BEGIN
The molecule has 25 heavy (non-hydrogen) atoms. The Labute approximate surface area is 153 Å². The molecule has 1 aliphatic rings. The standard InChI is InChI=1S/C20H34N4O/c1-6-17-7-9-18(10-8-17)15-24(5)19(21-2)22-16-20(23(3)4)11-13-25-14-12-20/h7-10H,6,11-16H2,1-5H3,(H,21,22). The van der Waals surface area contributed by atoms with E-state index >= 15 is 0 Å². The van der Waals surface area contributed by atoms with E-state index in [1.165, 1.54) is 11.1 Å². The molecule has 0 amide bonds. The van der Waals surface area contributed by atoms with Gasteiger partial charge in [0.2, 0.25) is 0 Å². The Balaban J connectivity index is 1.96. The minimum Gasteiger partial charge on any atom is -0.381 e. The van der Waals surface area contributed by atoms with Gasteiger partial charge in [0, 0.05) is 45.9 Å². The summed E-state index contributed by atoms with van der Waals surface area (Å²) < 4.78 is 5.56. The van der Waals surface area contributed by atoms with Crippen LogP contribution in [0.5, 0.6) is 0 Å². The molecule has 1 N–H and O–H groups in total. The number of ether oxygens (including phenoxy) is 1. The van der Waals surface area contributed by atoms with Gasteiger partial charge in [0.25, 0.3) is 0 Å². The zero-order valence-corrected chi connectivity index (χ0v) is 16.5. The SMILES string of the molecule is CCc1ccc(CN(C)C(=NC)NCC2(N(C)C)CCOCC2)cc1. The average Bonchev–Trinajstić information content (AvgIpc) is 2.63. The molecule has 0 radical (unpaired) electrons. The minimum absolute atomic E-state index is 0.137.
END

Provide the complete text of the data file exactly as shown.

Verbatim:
The molecule has 25 heavy (non-hydrogen) atoms. The Labute approximate surface area is 153 Å². The molecule has 1 aliphatic rings. The standard InChI is InChI=1S/C20H34N4O/c1-6-17-7-9-18(10-8-17)15-24(5)19(21-2)22-16-20(23(3)4)11-13-25-14-12-20/h7-10H,6,11-16H2,1-5H3,(H,21,22). The van der Waals surface area contributed by atoms with E-state index >= 15 is 0 Å². The van der Waals surface area contributed by atoms with E-state index in [1.165, 1.54) is 11.1 Å². The molecule has 0 amide bonds. The van der Waals surface area contributed by atoms with Gasteiger partial charge in [0.2, 0.25) is 0 Å². The Balaban J connectivity index is 1.96. The minimum Gasteiger partial charge on any atom is -0.381 e. The van der Waals surface area contributed by atoms with Gasteiger partial charge in [0, 0.05) is 45.9 Å². The summed E-state index contributed by atoms with van der Waals surface area (Å²) < 4.78 is 5.56. The van der Waals surface area contributed by atoms with Crippen LogP contribution in [0.5, 0.6) is 0 Å². The molecule has 1 N–H and O–H groups in total. The number of ether oxygens (including phenoxy) is 1. The van der Waals surface area contributed by atoms with Gasteiger partial charge in [0.25, 0.3) is 0 Å². The zero-order valence-corrected chi connectivity index (χ0v) is 16.5. The SMILES string of the molecule is CCc1ccc(CN(C)C(=NC)NCC2(N(C)C)CCOCC2)cc1. The average Bonchev–Trinajstić information content (AvgIpc) is 2.63. The molecule has 0 radical (unpaired) electrons. The minimum absolute atomic E-state index is 0.137.